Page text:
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Thursday, 27 October 2016


Saakashvili’s optimism will defeat the crisis

18.03.2009  |  22:58

Georgia's leadership does not tire of repeating that, thanks to wise management, the country is easily dealing with the crisis. On the whole, it is magnificent banquets to celebrate the opening of new establishments, built by private investors with foreign money, that are inspiring them to make such speeches.

Georgia's President Mikheil Saakashvili is trying to instil optimism in his country. But he has not got a very good sixth sense. Because the people, as the protest actions show, are gathering behind the opposition. For some reason, they are not rejoicing. But of course everything in Georgia is going so well that the president is even suggesting that the crisis-plagued West should learn from it.


For example, Europe could borrow its experience of developing the energy sector. Mikheil Saakashvili declared this on 15th March at the opening of the National Commission for Energy Regulation in Kutaisi, so Rosbalt reports. The head of state noted that the country has started to repair hydro-electric power stations. Complex work is being carried out on the Namakhvani and Oni cascades, on the Hudon hydro-electric power station, and the Mtkvar hydro-electric station should be opening soon. When the country is fully supplied with electricity, the next step, according to Mikheil Saakashvili, will be to produce enough to export. With this aim in mind, the construction of the 80-megaton Paravani hydro-electric station will commence soon, in spite of the crisis.

Incidentally, according to a report by Business Georgia, the "State Electricity System" is just about to start construction of a new 500-kilovolt power line. At its presentation, which will take place on 19th March at the Shereton Metekhi Palace Hotel, Saakashvili will again have cause gush with compliments aimed at himself and his entourage.

Kommersant radio reports that Georgian experts have reacted critically to the head of state's announcements, nothing that to begin with they need to build the new hydro-electric stations, and only then can they start dreaming about where the surplus electricity is going to go.

On the same day, Saakashvili spoke about a successful modernization of the army. This happened at an awards ceremony for Georgian artillerists who took part in the August war. That same one in which the Georgian troops were forced back deep into the country, sometimes not even waiting for the enemy offensive to come. Saakashvili has said that the clash with such high class professionals in the form of the Georgian military has made Russia reform its armed forces. The president was clearly counting on nobody knowing that the transformations in the Russian army started long before last August.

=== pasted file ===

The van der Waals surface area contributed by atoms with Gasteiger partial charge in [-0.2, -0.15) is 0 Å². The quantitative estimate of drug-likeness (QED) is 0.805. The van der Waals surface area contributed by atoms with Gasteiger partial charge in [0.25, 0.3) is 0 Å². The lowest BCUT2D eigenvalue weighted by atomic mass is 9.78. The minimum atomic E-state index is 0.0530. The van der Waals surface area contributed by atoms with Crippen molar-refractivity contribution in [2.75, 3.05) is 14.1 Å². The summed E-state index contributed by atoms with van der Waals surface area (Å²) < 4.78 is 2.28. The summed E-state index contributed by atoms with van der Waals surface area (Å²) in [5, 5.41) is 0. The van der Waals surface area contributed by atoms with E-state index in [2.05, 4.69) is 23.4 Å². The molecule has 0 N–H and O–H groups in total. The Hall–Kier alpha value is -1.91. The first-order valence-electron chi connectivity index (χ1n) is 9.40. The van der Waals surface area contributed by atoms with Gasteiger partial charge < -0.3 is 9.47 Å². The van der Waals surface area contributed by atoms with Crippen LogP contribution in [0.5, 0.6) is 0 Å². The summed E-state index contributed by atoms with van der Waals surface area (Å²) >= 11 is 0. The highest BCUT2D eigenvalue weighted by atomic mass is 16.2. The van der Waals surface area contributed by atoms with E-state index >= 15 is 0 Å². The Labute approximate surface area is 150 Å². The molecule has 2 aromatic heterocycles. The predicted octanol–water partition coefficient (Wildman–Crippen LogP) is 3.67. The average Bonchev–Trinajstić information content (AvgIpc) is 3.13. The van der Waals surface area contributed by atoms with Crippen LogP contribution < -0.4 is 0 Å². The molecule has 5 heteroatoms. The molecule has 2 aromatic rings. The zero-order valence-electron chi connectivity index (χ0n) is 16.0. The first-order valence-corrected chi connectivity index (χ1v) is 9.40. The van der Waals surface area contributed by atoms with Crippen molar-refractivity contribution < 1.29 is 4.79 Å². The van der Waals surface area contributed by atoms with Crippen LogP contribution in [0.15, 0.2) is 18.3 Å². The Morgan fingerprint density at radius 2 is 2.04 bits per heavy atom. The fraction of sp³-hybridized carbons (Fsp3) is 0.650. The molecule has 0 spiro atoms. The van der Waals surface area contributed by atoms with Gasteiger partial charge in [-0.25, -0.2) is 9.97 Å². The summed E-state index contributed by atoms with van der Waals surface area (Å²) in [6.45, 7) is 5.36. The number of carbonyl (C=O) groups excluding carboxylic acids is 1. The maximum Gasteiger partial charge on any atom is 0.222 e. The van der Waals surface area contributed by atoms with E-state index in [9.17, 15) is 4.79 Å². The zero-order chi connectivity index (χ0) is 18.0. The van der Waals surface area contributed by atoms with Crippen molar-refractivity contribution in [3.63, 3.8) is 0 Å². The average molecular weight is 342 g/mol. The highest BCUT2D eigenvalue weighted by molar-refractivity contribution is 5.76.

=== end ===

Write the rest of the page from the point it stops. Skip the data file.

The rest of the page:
According to Saakashvili's conceptions, Georgia has been far less affected by the crisis than its friends and neighbours. This theory has already played a nasty trick on him. Armenia has taken offence. Now Saakashvili has "run over" Ukraine. At the presentation of a free economic zone in Poti late last week, he declared: "The number of residential burglaries has fallen in Georgia, and the thieves have gone over to Ukraine." One of the reasons for this criminal migration, according to Saakashvili, has been the economic crisis. "In Ukraine people are keeping their money at home rather than in banks. Whereas in Georgia, the economy has not collapsed, and the banking system is holding firm," explained the president.

The president recited his theory several times about the absence of a large-scale economic crisis in the country at the presentation of the Poti industrial zone. Saakashvili was not unfounded. According to him, proof of this is that the Russell Heym company is continuing construction of Aptauna, and a railway is being built towards Turkey. Admittedly, construction companies, as experts for the portal Business Georgia note, are not taking on new projects, and they are finishing old ones thanks to the support of "Georgia's Bank".

Saakashvili talked especially enthusiastically about what will happen towards the end of his presidency. People will only have to wait until 2013, and the Black Sea coast will be prospering on account of the recently established free industrial zone. The Arabic group Rakia Georgia FIZ LLC has just started to implement the four-year long project. "From next year these two cities will be linked by a motorway, and you'll be able to get from Batumi to Poti in 25 minutes," declared the president. "It will practically be one city, not administratively, but economically. It will be a megapolis of almost full employment - I am sure of this, despite there being terrible unemployment in Georgia today," he continued. In Poti, promises the head of state, a large airport will be built, and Batumi airport and Poti port will be expanded.

But if we take off these "rose-tinted glasses", we can note that the real sector of the economy is demonstrating a decline in production. Sales accrued by the company Georgian Steel are four times lower than last year. Kazakhstan's "Kaztrangaz-Tbilisi" owes its creditors $48 million, and our temporary administrators have been put in charge of the company. The joint Indian-Georgian company Eurasia Steel has postponed the opening of a metallurgical factory in Kutaisi. A lot of construction has stopped, and the people are living worse and worse, and poverty levels have risen in Guria and mountainous Adhzaria. Unemployment has reached 13 percent. As the BBC notes, this is the highest figure in the Caucasus region.

But Saakashvili, as befitting a true optimist, is calling on people not to despair, but work on attracting investment, which will help to create new jobs. But surely that is too good to be true.

Svetlana Bolotnikova


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